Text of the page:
Tuesday, 14th August: To avoid being added to the worrying list of British store groups which have went into administration, Homebase owner Hilco Capital revealed on Tuesday their plans to close 42 stores which will consequently put 1,500 jobs at risk across Britain and Ireland, which will commence during the later part of 2018 and early 2019. Weak consumer spending, rising labour costs, higher business property tax and escalating online competition have all been contributing factors to not only Homebase, but multiple retail groups which have suffered in recent years.
On a slightly more positive note, fresh unemployment figures in the three months to June showed a decline to the lowest unemployment rate in more than 43 years to 4.0 per cent from April to June. However, this combined with a record number of job vacancies and pay growth slowing to its weakest in nine months takes the shine away from the unemployment news and paints a picture of a tight labour market.
Antofagasta felt the wrath of the market today and were trading more than 6.0% lower and at the bottom of the FTSE 100 in the afternoon after releasing their interim update which revealed a 16% decline in first half earnings as a result of higher costs and lower production. If the group are unable to follow through with full year expectations which they backed today as part of their interim update, they are more than likely to end up suffering on a much higher scale.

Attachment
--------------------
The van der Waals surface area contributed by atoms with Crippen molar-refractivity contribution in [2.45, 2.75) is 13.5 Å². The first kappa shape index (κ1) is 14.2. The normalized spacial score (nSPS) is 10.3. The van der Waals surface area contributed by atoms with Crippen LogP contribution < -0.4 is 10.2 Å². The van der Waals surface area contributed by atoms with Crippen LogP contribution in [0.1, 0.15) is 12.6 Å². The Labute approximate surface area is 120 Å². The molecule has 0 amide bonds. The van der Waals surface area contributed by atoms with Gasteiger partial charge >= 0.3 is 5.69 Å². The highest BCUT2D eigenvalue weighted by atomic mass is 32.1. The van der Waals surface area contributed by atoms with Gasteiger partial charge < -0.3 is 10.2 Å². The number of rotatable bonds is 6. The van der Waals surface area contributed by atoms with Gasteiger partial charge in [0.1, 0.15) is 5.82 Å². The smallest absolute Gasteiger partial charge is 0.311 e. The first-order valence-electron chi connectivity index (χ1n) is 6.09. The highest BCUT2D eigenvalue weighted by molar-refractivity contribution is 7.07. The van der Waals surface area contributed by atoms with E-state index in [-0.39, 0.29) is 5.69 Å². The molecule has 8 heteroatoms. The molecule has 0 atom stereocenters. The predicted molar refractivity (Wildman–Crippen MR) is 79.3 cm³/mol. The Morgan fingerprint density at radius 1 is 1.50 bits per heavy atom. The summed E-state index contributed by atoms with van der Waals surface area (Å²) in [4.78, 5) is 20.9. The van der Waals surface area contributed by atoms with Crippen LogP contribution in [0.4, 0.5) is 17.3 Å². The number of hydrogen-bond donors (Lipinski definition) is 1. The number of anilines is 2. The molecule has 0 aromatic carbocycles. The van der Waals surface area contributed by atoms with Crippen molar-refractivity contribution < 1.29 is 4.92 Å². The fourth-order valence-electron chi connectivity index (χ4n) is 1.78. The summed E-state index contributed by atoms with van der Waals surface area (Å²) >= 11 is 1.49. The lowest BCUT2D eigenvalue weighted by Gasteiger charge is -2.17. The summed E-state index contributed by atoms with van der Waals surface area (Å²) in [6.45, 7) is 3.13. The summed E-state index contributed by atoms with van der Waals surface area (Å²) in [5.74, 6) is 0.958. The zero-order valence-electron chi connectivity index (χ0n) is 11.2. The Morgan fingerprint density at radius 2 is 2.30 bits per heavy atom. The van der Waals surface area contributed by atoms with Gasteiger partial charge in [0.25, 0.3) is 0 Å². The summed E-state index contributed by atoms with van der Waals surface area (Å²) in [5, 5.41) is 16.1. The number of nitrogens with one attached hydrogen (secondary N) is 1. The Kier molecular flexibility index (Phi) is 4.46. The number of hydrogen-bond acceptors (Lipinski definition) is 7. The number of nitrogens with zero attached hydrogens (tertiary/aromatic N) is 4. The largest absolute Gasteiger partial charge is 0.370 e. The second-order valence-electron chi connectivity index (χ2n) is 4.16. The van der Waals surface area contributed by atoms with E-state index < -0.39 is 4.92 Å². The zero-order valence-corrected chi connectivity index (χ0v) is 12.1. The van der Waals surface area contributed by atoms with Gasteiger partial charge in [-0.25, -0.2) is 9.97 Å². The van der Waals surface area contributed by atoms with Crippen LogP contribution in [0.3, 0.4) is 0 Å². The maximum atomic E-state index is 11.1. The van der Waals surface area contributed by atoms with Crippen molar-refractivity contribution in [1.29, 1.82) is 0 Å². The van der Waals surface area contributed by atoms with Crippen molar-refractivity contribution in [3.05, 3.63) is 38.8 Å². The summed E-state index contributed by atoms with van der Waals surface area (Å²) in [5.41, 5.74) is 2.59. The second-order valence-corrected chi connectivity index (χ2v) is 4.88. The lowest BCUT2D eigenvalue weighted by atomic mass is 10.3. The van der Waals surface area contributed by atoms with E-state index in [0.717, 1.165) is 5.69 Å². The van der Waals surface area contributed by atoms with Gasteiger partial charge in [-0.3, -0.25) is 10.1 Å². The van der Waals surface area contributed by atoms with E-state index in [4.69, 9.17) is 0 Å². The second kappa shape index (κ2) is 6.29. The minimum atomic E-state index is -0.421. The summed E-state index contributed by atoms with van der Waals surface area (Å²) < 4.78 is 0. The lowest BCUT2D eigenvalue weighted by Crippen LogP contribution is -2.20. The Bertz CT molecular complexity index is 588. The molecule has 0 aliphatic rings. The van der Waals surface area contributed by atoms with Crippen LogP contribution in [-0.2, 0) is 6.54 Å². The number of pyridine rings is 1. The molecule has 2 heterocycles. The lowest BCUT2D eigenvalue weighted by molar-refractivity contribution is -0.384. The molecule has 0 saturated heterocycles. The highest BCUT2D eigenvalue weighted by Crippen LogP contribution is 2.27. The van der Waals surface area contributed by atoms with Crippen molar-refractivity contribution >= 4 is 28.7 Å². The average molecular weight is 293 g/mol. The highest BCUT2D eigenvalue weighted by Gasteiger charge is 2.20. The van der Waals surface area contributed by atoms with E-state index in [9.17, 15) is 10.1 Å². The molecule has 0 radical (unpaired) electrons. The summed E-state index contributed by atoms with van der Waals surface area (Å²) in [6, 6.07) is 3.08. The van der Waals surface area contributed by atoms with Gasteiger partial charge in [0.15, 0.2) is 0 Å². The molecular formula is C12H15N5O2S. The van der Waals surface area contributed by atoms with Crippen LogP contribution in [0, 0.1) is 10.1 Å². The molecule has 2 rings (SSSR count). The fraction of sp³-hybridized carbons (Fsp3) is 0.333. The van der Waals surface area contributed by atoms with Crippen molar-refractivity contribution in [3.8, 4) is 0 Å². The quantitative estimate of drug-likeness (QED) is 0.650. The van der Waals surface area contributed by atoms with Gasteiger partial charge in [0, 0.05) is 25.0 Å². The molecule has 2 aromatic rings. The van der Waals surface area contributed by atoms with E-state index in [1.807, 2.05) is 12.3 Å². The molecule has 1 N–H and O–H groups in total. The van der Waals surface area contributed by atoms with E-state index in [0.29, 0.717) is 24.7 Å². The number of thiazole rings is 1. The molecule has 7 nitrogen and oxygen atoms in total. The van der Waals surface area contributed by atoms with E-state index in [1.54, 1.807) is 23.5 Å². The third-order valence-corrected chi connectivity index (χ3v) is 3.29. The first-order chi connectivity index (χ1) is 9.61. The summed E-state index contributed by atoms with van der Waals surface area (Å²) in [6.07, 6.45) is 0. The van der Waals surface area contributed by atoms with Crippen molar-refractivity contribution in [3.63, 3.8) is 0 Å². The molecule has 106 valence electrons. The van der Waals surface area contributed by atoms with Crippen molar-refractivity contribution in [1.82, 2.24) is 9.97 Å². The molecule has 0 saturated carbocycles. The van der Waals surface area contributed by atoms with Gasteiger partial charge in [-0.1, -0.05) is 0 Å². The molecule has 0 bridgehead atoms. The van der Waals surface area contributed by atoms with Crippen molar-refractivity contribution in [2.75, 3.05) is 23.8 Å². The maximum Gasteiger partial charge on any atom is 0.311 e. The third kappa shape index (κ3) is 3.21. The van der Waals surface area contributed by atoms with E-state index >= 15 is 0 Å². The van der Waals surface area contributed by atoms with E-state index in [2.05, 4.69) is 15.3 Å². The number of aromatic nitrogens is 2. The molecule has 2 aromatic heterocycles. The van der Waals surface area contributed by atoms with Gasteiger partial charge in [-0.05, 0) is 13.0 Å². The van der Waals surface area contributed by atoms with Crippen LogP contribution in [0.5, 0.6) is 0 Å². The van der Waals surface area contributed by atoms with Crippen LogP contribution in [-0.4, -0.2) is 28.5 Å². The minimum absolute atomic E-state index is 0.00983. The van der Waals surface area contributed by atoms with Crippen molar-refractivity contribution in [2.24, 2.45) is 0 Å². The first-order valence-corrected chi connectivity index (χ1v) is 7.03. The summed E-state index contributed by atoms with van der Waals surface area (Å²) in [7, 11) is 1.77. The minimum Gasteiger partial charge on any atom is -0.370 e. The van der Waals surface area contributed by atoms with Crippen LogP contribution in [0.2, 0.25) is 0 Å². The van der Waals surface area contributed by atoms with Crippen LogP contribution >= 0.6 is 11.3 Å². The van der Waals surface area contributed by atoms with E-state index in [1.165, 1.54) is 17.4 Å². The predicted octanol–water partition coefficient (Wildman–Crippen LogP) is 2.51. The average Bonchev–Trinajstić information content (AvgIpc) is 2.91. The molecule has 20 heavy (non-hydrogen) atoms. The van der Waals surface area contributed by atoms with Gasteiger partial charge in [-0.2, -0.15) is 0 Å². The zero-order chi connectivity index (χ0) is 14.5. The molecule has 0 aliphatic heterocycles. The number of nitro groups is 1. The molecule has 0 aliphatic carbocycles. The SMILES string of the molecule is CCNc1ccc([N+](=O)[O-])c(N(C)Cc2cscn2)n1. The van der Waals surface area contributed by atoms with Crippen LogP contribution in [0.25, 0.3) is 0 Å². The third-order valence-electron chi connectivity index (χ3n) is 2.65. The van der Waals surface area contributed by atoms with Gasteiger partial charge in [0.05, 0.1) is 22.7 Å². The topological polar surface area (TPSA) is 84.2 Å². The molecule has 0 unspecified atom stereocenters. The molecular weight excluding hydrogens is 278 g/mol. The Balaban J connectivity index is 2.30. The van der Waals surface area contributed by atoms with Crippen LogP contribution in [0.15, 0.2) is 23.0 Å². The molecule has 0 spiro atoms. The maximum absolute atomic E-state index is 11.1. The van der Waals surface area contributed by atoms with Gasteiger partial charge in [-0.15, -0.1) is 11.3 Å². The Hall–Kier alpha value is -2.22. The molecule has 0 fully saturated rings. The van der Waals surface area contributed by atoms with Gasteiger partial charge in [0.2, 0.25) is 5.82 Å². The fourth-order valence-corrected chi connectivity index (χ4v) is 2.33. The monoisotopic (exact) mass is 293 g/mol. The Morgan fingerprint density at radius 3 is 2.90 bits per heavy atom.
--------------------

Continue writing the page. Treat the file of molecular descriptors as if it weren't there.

Royal Mail were also amongst the losers on the blue-chip index today following the news of them receiving a £50 million fine for breaching competition law, which is likely to have an unfavourable impact on current year earnings.
The FTSE 100 spent almost exactly half of the trading day in green territory, the first half of the day that is, and the second half in red. The index was unable to reverse the damage caused by the groups like the ones mentioned above, and ended the day 0.4% lower at 7611.